• Differentiate — Differentiated instruction meets individual students’ needs. Teachers need to allow students to move at a pace consistent with their development. Student work also provides opportunities for individual choice and so they need opportunities to demonstrate unique talents during learning experiences.
  • Adjust Based on Feedback — Teachers should not be merely agents to  deliver a standardized curriculum ,  but rather knowhow to adjust instruction as necessary based on reflection and feedback from students. Teachers should feel empowered to make adjustments in curriculum to better meet student needs. Providing timely, formative feedback to students is also an opportunity to listen and make adjustments to instruction to better meet student needs.
  • Create College and Career Pathways — Schools need to create multiple learning experiences that can be personalized to each student’s unique needs. Secondary schools need to provide multiple pathways to a diploma that reflects a diversity of career and postsecondary learning options.
  • Value All Career Choices — Educators often promote the value of education by citing statistics that having more college degrees leads to higher average earnings, a practice that intentionally or unintentionally often demeans those occupations that requires no college degree. The truth is that there are great ranges in actual earnings across jobs and what each student eventually earns depends — perhaps more than credentials — on his or her ability to perform a job well. Part of doing the job well is having a passion for the work. While emphasizing education and pursuing careers, teachers need to emphasize dignity of all work and some careers are not more important than others.  A successful society needs excellent plumbers and philosophers.

Resources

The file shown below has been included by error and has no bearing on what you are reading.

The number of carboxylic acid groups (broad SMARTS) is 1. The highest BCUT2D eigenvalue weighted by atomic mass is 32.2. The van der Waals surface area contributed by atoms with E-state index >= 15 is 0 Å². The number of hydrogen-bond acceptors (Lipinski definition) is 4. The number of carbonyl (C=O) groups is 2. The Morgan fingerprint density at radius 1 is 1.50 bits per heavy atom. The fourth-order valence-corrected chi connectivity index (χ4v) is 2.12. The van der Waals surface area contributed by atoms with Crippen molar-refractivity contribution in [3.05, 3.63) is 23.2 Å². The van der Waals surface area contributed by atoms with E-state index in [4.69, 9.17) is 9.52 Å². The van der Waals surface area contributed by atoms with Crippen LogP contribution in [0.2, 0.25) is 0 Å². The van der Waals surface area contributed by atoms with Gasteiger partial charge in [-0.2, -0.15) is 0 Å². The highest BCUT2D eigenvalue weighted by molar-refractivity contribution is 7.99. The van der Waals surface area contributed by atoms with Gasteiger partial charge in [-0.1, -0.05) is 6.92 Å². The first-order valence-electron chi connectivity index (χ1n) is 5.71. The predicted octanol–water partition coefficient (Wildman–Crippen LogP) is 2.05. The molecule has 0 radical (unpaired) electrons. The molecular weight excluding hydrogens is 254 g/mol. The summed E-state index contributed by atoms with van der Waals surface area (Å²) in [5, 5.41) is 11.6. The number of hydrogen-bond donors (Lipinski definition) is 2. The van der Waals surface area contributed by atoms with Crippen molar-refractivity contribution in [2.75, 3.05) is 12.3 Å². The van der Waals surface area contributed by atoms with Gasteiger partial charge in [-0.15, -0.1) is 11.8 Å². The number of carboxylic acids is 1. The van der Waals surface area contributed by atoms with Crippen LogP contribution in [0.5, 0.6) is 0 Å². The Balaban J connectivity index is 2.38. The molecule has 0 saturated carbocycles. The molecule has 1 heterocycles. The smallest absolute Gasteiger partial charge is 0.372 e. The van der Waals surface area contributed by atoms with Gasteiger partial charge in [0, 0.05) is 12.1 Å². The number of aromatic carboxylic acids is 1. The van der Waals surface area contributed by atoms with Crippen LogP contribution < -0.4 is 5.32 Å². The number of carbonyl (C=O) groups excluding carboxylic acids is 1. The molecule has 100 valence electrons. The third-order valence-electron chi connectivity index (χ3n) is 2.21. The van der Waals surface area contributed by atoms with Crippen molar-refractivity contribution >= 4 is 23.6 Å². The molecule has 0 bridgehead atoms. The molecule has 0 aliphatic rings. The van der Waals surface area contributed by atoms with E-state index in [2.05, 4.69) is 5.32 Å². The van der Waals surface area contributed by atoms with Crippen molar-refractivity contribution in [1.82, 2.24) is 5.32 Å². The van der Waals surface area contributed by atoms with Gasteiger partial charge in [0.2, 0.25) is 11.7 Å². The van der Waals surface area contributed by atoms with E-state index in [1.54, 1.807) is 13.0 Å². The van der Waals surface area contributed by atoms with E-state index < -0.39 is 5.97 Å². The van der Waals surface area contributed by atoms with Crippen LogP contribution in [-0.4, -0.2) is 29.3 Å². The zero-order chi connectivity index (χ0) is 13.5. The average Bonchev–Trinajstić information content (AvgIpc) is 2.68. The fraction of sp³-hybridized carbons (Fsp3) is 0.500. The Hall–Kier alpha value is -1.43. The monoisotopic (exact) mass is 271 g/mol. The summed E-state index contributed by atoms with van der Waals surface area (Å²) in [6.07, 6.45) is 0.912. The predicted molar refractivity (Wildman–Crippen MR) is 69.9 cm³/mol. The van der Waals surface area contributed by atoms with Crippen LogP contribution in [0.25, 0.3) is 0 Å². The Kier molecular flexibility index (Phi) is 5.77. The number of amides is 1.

Following are several resources that SPN is familiar with that will assist school staff in strengthening instruction in Personalizing Learning. If you have additional resources to suggest, please let us know at info@spnet.us or in the Community.

National Center for College and Career Transitions (NC3T) 

NC3T fosters regional college-to-career pathway systems that are supported and led by alliances of educators, employers, and civic organizations. NC3T works with, districts, state and regional efforts to designing pathways systems.

National Career Pathways Network (NCPN)

NCPN is a membership organization for educators, employers and others involved in the advancement of Career Pathways, and related education reform initiatives. NCPN is housed at the Center for Occupational Research and Development (CORD).

Learner Engagement for Academic Success

This a publication from the International Center for Leadership in Education that offers practical advice on creating a culture of engagement that leads to success for all students.  Topics covered include activities for building student relationships, preconditions and pedagogy for engagement-based learning and teaching, and using technology as a mechanism for engagement.

Effective Instructional Strategies — Quadrant D Moments

http://store.leadered.com/EffectiveInstructionalStrategiesQuadrantDMoments.aspx

Another publication from the International Center for Leadership in Education provides instructional strategies for all grade levels and subject areas, along with hundreds of brief “D-moment” activities that build and reinforce high rigor and relevance within the classroom every day. The activities address multiple learning styles and intelligences and explain how each strategy addresses Quadrant D learning.